Category Archives: Tech Skills

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Preparing Technical Skills during a Job Search

Overview, Context, and Outcomes

When it comes time to start a job search, what do you start to think about, how do you prepare, and what do you do regarding your tech skills?

Note: Tech skills might be a primary focus for you – when your job IS working with tech – or it might be secondary – where tech tools are part of what you do but more of a means to an end than the primary activity. How you approach your tech skills during a job search doesn’t really differ, though the priority may vary.

Here’s how it usually looks for me:

  1. Assess current skill levels, identify topics to improve and gaps to fill, and dig into new topics you’ve been meaning to look at
  2. Learn! – Skill up existing capabilities and fill gaps in your skill set
  3. Get Certified
  4. Update the resume, profiles, and other content sources.

Understand the outcomes you are looking for as you work through the job search process. Define the targets and goals that will motivate you through the process.

Assess and Identify Topics and Skills

I was kind of hoping this would be a clear 1, 2, 3 sort of logical progression, but I’ve found it’s more of an iterative and non-linear process.

  • You can likely easily discern between: “I have a bunch to learn” and “I just need to polish off a few skills”. Don’t sell yourself short, but also don’t oversell yourself. Try to be honest with yourself – it’s best for everyone to find that balance between humility and confidence. Smile
  • Don’t spend too much time overanalyzing it. You probably have a short list of topics you know you’ve been meaning to get to or areas you want to brush up on. Start there. It’ll help you get into the learning groove.
  • I’ve historically started by coming up with a list of accomplishments (projects, solutions, etc.) or activities (“keep the lights on” sort of daily or repeated tasks) and translating those into skills and categories. Thinking back on those activities leads to a decent list of skills I’m comfortable with, really good at, or raise a flag on areas I want to improve on. All solid info to build on.
  • If you want to get more comprehensive (after your first pass or two), you’ll need to invest a bit more time. You’ll need to both find an accurate and up to date list of skills or features and assess your skills and experience against that list. Also keep in mind that list is a moving target with products these days changing so quickly.

Learn

If you haven’t already, figure out if you have a preferred way of learning. Is it reading, watching videos, attending classes or conferences, or just clicking around in your product of choice?

Where do you find the resources you need to learn what you want? I’m a reader and doer, so I like to start with product documentation – online articles and content – while clicking around in the product. But I’m lucky to be working in a product space with generally really good content from the product company itself as well as access to learning versions of software and services. Not all products work that way. After I’ve read up a bit and learned the correct terminology, I’ll venture out a bit to see what the wider community has published. This is where I’ll generally find more of the pros and cons, best practices, and more practical knowledge.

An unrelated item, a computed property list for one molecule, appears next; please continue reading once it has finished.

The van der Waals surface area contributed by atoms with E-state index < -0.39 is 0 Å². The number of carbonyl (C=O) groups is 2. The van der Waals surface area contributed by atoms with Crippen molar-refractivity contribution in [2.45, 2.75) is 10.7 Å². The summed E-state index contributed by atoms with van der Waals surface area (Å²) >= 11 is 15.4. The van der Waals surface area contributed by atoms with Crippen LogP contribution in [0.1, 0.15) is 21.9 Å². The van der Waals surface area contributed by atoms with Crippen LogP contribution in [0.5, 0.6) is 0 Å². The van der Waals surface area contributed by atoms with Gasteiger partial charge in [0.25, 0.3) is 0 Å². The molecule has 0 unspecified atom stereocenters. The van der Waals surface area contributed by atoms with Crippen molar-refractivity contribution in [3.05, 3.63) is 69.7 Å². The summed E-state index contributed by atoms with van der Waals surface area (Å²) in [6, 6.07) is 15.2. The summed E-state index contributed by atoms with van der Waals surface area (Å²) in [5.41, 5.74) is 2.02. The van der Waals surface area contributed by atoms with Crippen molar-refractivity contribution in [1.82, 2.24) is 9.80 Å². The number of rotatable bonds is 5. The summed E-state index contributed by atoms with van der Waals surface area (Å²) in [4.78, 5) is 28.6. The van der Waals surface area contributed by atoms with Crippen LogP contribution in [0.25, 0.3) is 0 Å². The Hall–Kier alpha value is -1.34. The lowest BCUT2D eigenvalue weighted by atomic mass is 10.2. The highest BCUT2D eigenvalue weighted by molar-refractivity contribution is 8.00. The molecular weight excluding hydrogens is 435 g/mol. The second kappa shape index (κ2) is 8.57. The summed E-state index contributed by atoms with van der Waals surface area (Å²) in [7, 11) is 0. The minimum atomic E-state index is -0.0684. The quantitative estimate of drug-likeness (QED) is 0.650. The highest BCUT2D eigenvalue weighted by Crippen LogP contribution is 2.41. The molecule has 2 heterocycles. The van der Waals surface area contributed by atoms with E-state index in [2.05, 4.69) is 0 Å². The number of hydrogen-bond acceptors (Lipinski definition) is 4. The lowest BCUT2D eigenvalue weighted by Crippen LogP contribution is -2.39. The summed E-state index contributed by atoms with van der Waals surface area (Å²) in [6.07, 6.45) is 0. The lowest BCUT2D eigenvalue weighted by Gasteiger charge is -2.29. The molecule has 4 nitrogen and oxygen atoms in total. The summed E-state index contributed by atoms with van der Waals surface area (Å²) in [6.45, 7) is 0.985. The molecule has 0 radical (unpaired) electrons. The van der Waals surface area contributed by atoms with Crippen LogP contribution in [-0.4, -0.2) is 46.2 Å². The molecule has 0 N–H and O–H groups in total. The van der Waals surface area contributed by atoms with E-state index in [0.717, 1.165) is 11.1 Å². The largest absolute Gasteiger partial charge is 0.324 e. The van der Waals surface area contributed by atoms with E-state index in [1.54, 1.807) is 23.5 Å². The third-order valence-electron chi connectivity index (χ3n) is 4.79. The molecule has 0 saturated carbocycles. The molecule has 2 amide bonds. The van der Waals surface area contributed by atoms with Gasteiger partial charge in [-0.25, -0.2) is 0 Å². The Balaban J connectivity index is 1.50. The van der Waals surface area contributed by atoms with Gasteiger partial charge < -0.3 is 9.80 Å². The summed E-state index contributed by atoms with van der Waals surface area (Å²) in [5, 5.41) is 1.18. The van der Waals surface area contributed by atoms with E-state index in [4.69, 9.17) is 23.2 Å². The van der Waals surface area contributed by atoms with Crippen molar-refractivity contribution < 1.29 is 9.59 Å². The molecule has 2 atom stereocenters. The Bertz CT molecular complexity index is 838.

If you’re taking the time to learn new things, take a few more minutes and journal the journey a bit. What are you learning? How can, will, or did you already use that new skill to do something notable. It’ll help you retain that knowledge and/or share it with others.

Test and Certify

The value of certification varies across products, communities, and organizations. Is it important in your company, community, or niche? Are you at a place in your career where you need to provide some sort of baseline knowledge, etc.?

If certifications exist that align with your skills, check them out. As you’re learning and in the midst of skilling up, topics and details are likely fresh in your mind and it’s a good time to take those tests.

There’s probably more to dig into on the certification topic, but not today.

Update your Story

Fine tune your story – ideally, your skills have grown and matured since the last time you looked for a new job. Update how you describe yourself – use defined roles – and your journey, the highlights so far, the value you offer, and the goals you have.

Updating the story itself takes a bit of effort, creativity, nuance, and probably some assistance and feedback. After that, it’s the practical cutting, pasting and making sure you’re using that new story consistently across the services you use to tell the world about you and connect with recruiters and companies.

  • Update your profiles, job sites, LinkedIn, etc.
  • Update your “About me” to include what you’ve accomplished, what roles you can fill, and your goals moving forward.
  • Prepare examples and stories that showcase your knowledge and experience to talk about with prospective employers.
  • Add more specific activities and projects/outcomes to your job description where the sites or services allow it.

Next Steps and Now Steps

The concepts above apply to more than just job seekers. Why wait until you’re looking for a job to learn something new, to write down something you’ve done and share it with others? Folks can learn from your experiences and examples right now. You can learn something new right now. You don’t need to take a class, attend a conference, read a whole manual to find those nuggets of info that will resonate with your situation. Yes, those are great ways to learn, but you can continue learning and growing in much smaller chunks on a more regular basis if you are motivated to grow. Why wait?

Learning in Public

This tweet got me thinking:

Building in Public

Presumably the context here is “Building in Public” which Arvid often talks about. The concept being if you’re building a company, a startup, a solution to some problem – that you talk (and publish content) about the thought process going into it, the decisions you’re making along the way. This process, this openness, exposes the “why” to your “what”. It makes the founder and the concept more approachable. It provides context for potential customers, partners, and clients to understand the solution, the impact, and the business more. It will drive engagement, and ideally end up with not just more customers, but more passionate customers.